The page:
7 PM Editorial |Regulatory gaps, lax governance have precipitated a crisis in co-operative banking| 9th May 2020

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Regulatory gaps, lax governance have precipitated a crisis in co-operative banking

 What has happened?

The RBI on May 2 has cancelled the license of a Mumbai based ‘The CKP Cooperative Banks Ltd.’

Careless governance and the gaps in regulatory measures are the primary cause of crisis in co-operative banking in India. Both RBI and central government are taking steps to tackle the crisis.

This brings to questions of co-operative banks in India and related issues. In this article we will discuss the following:

  • What are Co-operative Banks?
  • What are different types of Co-operative Banks?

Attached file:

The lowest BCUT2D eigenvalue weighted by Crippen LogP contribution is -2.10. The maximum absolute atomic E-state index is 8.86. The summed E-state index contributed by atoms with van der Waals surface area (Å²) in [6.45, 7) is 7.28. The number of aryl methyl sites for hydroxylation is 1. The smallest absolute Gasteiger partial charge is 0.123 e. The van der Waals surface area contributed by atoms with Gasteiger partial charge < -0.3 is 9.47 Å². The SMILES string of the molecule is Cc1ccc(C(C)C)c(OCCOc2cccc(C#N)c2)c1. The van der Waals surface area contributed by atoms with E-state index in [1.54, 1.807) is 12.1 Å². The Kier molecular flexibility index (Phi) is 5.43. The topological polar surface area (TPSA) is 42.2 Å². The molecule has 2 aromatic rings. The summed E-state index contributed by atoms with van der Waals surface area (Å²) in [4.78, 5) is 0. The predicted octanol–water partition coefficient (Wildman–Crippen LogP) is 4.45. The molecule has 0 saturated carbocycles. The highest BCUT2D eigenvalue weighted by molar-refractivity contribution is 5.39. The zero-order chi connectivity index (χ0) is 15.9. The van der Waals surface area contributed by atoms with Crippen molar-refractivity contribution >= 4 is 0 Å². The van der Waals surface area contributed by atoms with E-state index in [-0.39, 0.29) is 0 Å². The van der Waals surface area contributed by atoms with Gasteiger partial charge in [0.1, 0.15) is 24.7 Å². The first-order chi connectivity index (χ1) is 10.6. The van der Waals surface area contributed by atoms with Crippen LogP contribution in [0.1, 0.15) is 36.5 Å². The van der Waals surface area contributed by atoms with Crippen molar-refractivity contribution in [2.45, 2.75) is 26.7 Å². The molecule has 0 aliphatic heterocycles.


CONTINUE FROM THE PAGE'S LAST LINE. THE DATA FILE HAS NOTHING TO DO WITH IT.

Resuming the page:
• How are the Urban Co-operative Banks (UCBs) regulated?
  • What is the issue with the Cooperative Banks in India?
  • What are the steps taken by RBI?
  • What are the steps taken by the Central Government?
  • Way Forward
What are Co-operative Banks?
  • A co-operative bank is a financial entity which belongs to its members, who are at the same time the owners and the customers of their bank.
  • Cooperative banks generally provide their members with a wide range of banking and financial services (loans, deposits, banking accounts, etc.).
  • The co-operative banks in India are regulated by the Reserve Bank of India (RBI) and governed by Banking Regulations Act 1949 and Banking Laws (Co-operative Societies) Act, 1955.
What are different types of Co-operative Banks?

The co-operative banking structure in India is divided into following 5 categories: